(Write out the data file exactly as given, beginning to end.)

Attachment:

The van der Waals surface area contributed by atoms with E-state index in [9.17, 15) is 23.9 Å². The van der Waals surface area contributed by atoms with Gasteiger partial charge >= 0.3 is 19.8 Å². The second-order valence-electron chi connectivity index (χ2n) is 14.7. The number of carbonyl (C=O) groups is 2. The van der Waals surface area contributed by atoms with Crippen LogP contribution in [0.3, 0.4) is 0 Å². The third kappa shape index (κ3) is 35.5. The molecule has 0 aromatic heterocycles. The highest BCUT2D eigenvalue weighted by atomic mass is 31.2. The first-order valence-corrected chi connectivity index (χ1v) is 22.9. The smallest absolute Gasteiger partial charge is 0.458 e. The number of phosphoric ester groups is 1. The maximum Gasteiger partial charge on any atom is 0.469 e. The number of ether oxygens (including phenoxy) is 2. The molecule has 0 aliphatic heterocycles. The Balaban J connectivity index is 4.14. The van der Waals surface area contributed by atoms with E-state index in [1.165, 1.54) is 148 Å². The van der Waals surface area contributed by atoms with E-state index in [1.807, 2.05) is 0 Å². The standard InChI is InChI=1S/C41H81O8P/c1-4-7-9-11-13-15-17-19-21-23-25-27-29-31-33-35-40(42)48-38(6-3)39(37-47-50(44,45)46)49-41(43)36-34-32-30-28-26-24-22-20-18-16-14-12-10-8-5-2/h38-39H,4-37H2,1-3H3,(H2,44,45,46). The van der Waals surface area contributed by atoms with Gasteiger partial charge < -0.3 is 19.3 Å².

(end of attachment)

The van der Waals surface area contributed by atoms with E-state index in [9.17, 15) is 23.9 Å². The van der Waals surface area contributed by atoms with Gasteiger partial charge >= 0.3 is 19.8 Å². The second-order valence-electron chi connectivity index (χ2n) is 14.7. The number of carbonyl (C=O) groups is 2. The van der Waals surface area contributed by atoms with Crippen LogP contribution in [0.3, 0.4) is 0 Å². The third kappa shape index (κ3) is 35.5. The molecule has 0 aromatic heterocycles. The highest BCUT2D eigenvalue weighted by atomic mass is 31.2. The first-order valence-corrected chi connectivity index (χ1v) is 22.9. The smallest absolute Gasteiger partial charge is 0.458 e. The number of phosphoric ester groups is 1. The maximum Gasteiger partial charge on any atom is 0.469 e. The number of ether oxygens (including phenoxy) is 2. The molecule has 0 aliphatic heterocycles. The Balaban J connectivity index is 4.14. The van der Waals surface area contributed by atoms with E-state index in [1.165, 1.54) is 148 Å². The van der Waals surface area contributed by atoms with E-state index in [1.807, 2.05) is 0 Å². The standard InChI is InChI=1S/C41H81O8P/c1-4-7-9-11-13-15-17-19-21-23-25-27-29-31-33-35-40(42)48-38(6-3)39(37-47-50(44,45)46)49-41(43)36-34-32-30-28-26-24-22-20-18-16-14-12-10-8-5-2/h38-39H,4-37H2,1-3H3,(H2,44,45,46). The van der Waals surface area contributed by atoms with Gasteiger partial charge < -0.3 is 19.3 Å².